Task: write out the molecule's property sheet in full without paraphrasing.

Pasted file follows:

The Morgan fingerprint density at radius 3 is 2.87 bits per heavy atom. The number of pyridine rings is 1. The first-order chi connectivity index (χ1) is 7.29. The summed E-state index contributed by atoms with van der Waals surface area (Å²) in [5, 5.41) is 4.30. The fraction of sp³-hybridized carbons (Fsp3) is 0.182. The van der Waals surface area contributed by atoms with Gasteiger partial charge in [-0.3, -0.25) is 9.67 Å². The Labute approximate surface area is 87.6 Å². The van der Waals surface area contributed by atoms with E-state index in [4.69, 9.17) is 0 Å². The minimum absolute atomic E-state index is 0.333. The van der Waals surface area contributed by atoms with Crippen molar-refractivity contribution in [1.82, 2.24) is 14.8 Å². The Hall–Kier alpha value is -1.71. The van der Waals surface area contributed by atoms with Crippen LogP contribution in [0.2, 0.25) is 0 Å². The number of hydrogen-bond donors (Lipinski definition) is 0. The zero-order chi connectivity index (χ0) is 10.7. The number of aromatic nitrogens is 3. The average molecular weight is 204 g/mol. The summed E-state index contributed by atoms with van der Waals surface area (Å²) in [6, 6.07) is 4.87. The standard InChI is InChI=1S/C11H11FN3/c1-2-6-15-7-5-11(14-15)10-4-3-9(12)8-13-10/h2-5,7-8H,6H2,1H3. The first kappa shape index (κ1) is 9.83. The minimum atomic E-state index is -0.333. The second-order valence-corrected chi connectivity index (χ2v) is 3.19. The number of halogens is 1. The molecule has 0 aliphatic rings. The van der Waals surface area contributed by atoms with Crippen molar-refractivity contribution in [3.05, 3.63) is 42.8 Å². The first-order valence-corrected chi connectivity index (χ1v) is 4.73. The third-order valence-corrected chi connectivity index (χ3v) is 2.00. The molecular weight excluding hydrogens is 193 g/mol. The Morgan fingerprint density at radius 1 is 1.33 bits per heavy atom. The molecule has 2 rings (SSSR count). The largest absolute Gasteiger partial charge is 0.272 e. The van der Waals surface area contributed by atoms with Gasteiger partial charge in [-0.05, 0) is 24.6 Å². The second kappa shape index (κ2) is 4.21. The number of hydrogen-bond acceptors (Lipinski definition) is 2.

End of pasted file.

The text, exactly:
The Morgan fingerprint density at radius 3 is 2.87 bits per heavy atom. The number of pyridine rings is 1. The first-order chi connectivity index (χ1) is 7.29. The summed E-state index contributed by atoms with van der Waals surface area (Å²) in [5, 5.41) is 4.30. The fraction of sp³-hybridized carbons (Fsp3) is 0.182. The van der Waals surface area contributed by atoms with Gasteiger partial charge in [-0.3, -0.25) is 9.67 Å². The Labute approximate surface area is 87.6 Å². The van der Waals surface area contributed by atoms with E-state index in [4.69, 9.17) is 0 Å². The minimum absolute atomic E-state index is 0.333. The van der Waals surface area contributed by atoms with Crippen molar-refractivity contribution in [1.82, 2.24) is 14.8 Å². The Hall–Kier alpha value is -1.71. The van der Waals surface area contributed by atoms with Crippen LogP contribution in [0.2, 0.25) is 0 Å². The number of hydrogen-bond donors (Lipinski definition) is 0. The zero-order chi connectivity index (χ0) is 10.7. The number of aromatic nitrogens is 3. The average molecular weight is 204 g/mol. The summed E-state index contributed by atoms with van der Waals surface area (Å²) in [6, 6.07) is 4.87. The standard InChI is InChI=1S/C11H11FN3/c1-2-6-15-7-5-11(14-15)10-4-3-9(12)8-13-10/h2-5,7-8H,6H2,1H3. The first kappa shape index (κ1) is 9.83. The minimum atomic E-state index is -0.333. The second-order valence-corrected chi connectivity index (χ2v) is 3.19. The number of halogens is 1. The molecule has 0 aliphatic rings. The van der Waals surface area contributed by atoms with Crippen molar-refractivity contribution in [3.05, 3.63) is 42.8 Å². The first-order valence-corrected chi connectivity index (χ1v) is 4.73. The third-order valence-corrected chi connectivity index (χ3v) is 2.00. The molecular weight excluding hydrogens is 193 g/mol. The Morgan fingerprint density at radius 1 is 1.33 bits per heavy atom. The molecule has 2 rings (SSSR count). The largest absolute Gasteiger partial charge is 0.272 e. The van der Waals surface area contributed by atoms with Gasteiger partial charge in [-0.05, 0) is 24.6 Å². The second kappa shape index (κ2) is 4.21. The number of hydrogen-bond acceptors (Lipinski definition) is 2.